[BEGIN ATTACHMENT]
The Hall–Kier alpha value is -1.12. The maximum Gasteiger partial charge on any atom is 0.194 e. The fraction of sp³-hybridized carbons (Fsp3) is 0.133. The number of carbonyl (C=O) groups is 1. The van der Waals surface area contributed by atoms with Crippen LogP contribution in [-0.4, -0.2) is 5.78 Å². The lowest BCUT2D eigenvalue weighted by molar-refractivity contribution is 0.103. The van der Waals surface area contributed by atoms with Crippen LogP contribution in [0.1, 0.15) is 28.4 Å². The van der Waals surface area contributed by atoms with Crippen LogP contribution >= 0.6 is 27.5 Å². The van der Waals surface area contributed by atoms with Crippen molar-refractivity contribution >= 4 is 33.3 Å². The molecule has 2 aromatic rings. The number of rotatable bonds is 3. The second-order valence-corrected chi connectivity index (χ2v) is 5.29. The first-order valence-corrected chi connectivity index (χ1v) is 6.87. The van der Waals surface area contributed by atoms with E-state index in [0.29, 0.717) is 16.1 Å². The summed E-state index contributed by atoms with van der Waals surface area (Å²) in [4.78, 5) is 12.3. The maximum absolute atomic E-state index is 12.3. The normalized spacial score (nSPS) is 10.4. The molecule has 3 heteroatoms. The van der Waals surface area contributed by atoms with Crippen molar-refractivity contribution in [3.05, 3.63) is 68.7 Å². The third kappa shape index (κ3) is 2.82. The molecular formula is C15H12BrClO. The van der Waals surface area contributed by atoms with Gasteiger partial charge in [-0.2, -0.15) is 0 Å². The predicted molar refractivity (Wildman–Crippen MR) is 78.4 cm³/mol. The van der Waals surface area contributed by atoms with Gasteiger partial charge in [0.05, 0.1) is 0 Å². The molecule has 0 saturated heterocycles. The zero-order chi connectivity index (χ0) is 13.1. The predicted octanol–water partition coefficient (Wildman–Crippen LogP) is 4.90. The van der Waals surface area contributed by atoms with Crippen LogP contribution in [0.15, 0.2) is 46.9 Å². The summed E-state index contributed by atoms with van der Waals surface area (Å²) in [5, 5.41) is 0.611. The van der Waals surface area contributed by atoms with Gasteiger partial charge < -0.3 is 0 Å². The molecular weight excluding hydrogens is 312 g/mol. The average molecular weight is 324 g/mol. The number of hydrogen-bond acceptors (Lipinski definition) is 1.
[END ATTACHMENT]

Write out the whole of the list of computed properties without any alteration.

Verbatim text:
The Hall–Kier alpha value is -1.12. The maximum Gasteiger partial charge on any atom is 0.194 e. The fraction of sp³-hybridized carbons (Fsp3) is 0.133. The number of carbonyl (C=O) groups is 1. The van der Waals surface area contributed by atoms with Crippen LogP contribution in [-0.4, -0.2) is 5.78 Å². The lowest BCUT2D eigenvalue weighted by molar-refractivity contribution is 0.103. The van der Waals surface area contributed by atoms with Crippen LogP contribution in [0.1, 0.15) is 28.4 Å². The van der Waals surface area contributed by atoms with Crippen LogP contribution >= 0.6 is 27.5 Å². The van der Waals surface area contributed by atoms with Crippen molar-refractivity contribution >= 4 is 33.3 Å². The molecule has 2 aromatic rings. The number of rotatable bonds is 3. The second-order valence-corrected chi connectivity index (χ2v) is 5.29. The first-order valence-corrected chi connectivity index (χ1v) is 6.87. The van der Waals surface area contributed by atoms with E-state index in [0.29, 0.717) is 16.1 Å². The summed E-state index contributed by atoms with van der Waals surface area (Å²) in [4.78, 5) is 12.3. The maximum absolute atomic E-state index is 12.3. The normalized spacial score (nSPS) is 10.4. The molecule has 3 heteroatoms. The van der Waals surface area contributed by atoms with Crippen molar-refractivity contribution in [3.05, 3.63) is 68.7 Å². The third kappa shape index (κ3) is 2.82. The molecular formula is C15H12BrClO. The van der Waals surface area contributed by atoms with Gasteiger partial charge in [-0.2, -0.15) is 0 Å². The predicted molar refractivity (Wildman–Crippen MR) is 78.4 cm³/mol. The van der Waals surface area contributed by atoms with Gasteiger partial charge in [0.05, 0.1) is 0 Å². The molecule has 0 saturated heterocycles. The zero-order chi connectivity index (χ0) is 13.1. The predicted octanol–water partition coefficient (Wildman–Crippen LogP) is 4.90. The van der Waals surface area contributed by atoms with Crippen LogP contribution in [0.15, 0.2) is 46.9 Å². The summed E-state index contributed by atoms with van der Waals surface area (Å²) in [5, 5.41) is 0.611. The van der Waals surface area contributed by atoms with Gasteiger partial charge < -0.3 is 0 Å². The molecular weight excluding hydrogens is 312 g/mol. The average molecular weight is 324 g/mol. The number of hydrogen-bond acceptors (Lipinski definition) is 1.